Photo credit: Sam Levy

A modern day road film, “Wendy And Lucy” starring Michelle Williams as the titular Wendy, relays the sad and difficult message that life is rough and unfair at times but the goal is to survive and keep it pushin’. Reichardt delivers another stunning picture and Williams another honest and poignant performance. I’m always pretty weary of films featuring animals — they’re either the cheesy “Airbud”-esque movies that I just can’t get into (I’m sorry) or they’re incredibly sad. Full disclosure this is a sad film but not in the way you might be expecting. It’s honest and raw and it…

Joel Potrykus’ Slacker Masterpiece “Buzzard” (2014) Film Review

A man wearing a Freddy Krueger glove sits in a movie theater.
Photo credit: Joel Potrykus a la “Taxi Driver”

Mid-quarantine while I was furloughed, I spent a lot of time getting high and watching films like everyone else in the country because 2020 has been a dumpster fire so who isn’t stoned these days? One evening, I had just eaten an edible that I’d soon learn was way too potent and was scrolling through one of too many streaming services I pay for, searching for a film to watch when I came to a strange looking movie poster. The poster had a deep purple hue, almost electric, and featured a man with dough eyes and wide lips wearing a…

Emirati Artist, Farah Al Qasimi’s “Um Al Naar (Mother Of Fire)” Film Review

“UM AL NAAR” is spelled in 3D lavender lettering behind the titular character of Um Al Naar.
Photo credit: Farah Al Qasimi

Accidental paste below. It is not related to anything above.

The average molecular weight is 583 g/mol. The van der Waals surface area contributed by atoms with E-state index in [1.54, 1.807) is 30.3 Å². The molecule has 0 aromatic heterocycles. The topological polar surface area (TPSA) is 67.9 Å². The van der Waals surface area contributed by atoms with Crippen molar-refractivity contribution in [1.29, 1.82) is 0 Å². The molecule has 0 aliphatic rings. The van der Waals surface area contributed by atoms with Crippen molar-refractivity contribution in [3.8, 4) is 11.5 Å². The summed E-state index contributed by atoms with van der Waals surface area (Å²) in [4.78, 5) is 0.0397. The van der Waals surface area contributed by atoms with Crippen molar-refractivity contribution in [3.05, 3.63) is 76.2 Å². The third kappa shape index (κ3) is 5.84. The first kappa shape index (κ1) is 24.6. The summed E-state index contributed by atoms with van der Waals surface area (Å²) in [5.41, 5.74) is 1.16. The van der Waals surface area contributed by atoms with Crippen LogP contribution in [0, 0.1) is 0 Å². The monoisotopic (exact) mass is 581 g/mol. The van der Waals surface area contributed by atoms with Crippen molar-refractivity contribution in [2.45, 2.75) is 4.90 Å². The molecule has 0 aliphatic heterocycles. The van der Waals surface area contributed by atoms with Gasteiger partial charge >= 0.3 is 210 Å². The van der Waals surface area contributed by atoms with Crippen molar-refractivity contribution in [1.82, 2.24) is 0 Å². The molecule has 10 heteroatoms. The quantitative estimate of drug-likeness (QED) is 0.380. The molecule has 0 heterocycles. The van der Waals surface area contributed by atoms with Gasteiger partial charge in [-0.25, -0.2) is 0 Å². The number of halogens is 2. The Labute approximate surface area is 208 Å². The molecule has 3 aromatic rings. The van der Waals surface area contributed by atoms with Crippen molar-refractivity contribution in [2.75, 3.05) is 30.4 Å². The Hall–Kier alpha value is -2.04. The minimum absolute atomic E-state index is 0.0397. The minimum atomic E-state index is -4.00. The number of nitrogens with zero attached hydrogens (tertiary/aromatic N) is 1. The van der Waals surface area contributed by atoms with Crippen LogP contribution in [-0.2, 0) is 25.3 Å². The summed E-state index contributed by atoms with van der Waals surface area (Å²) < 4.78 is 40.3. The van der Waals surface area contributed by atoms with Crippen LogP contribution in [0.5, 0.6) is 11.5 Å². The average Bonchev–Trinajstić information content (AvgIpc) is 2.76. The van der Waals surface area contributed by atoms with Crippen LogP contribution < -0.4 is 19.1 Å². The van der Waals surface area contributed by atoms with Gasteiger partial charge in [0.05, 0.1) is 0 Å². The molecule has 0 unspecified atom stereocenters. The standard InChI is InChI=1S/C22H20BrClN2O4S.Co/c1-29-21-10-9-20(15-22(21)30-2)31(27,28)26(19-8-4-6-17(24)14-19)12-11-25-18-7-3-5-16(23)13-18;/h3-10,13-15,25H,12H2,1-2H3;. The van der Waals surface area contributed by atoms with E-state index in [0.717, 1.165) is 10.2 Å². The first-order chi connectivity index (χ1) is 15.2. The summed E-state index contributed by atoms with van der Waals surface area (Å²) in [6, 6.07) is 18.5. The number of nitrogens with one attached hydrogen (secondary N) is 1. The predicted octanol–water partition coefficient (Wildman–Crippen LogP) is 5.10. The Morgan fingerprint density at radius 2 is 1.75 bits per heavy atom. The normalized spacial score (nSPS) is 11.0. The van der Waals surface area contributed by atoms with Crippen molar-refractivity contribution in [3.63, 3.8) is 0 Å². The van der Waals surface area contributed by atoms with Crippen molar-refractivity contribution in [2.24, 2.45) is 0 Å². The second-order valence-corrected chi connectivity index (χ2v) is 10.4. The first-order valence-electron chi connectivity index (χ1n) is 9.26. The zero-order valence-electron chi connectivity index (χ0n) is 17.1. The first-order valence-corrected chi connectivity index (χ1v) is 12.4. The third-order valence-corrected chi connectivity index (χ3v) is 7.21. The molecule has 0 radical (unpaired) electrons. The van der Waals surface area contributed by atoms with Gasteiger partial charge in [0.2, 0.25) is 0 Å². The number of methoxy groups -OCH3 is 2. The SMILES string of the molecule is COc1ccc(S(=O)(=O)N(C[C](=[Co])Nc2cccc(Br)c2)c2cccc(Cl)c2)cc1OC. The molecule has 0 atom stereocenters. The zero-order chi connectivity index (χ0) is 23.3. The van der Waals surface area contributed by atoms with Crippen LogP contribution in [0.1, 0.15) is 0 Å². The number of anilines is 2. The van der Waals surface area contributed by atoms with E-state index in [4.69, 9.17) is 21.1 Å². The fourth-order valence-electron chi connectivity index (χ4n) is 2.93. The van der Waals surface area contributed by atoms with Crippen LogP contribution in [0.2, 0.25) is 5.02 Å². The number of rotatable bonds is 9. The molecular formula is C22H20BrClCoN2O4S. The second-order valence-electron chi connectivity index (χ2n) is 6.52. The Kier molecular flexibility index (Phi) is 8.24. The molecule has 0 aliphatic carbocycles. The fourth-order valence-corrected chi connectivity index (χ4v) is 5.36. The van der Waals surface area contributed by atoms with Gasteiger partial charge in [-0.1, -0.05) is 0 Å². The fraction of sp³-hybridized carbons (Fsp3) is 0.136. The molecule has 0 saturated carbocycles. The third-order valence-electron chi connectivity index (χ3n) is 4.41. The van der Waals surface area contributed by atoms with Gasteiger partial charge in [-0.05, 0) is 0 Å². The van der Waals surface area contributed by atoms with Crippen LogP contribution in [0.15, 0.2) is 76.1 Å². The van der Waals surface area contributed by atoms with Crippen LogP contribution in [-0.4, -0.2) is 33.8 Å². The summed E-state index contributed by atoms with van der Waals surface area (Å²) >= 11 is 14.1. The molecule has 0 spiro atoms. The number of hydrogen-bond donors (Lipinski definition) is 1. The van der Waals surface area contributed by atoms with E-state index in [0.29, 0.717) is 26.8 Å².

I figured since it’s Halloween month, it’d be fitting for me to review a horror film. I’m a big fan of horror — but more under the guise of Andy Warhol’s satiric classics “Flesh For Frankenstein” (1973) & “Blood For Dracula”(1974), the ridiculously good & wonderfully bad low-budget Canadian horror movie series “Ginger Snaps”, along with pretty much any slasher film released in the 1980s. I happened across Farah Al Qasimi’s 2019 feature film, “Um Al Naar” or “Mother of Fire” presented online via the Hammer Museum in LA with a really great live Q&A session featuring Al Qasimi &…

Kathryn Bigelow + Monty Montgomery’s “The Loveless” (1981) Film Review

Willem Dafoe sits on an vintage motorcycle.
Photo credit: Doyle Smith

Let me start by telling you how exciting this was to come across on, yep you guessed it, Criterion Channel. Kathryn Bigelow’s first feature film (alongside Lynchian producer Monty Montgomery)+ a baby Willem Dafoe in his first credited debut role? Pair that with the fact that it’s an outlaw biker film set in the 1950s South (I love me a good dirty south film), well sign me up. This is no masterpiece. …

Wim Wenders’ The Road Movie Trilogy Film Review

Two men with matching sunglasses stand in the doorway of a bodega.
Photo credit: Martin Schäfer

I happened across Wenders’ film collection on The Criterion Channel, as one does. Having only seen one of his films, the stunning and close to my heart, “Wings Of Desire”, I audibly gasped (I gasp a lot internally so I feel the need to clarify how exciting this was) upon finding not only an entire collection, including my beloved Bruno Ganz favorite, but a trilogy I had never heard of and strangely ended up relating to.

There’s something incredibly lonely about Wenders’ filmmaking style. I’m basing this off of only having seen 4 out of his 49 films, but I’ll…

Aliya Nicole Al-Balooshi

A half Bahraini/Baloch independent film enthusiast with a casual writing style and a few things to say.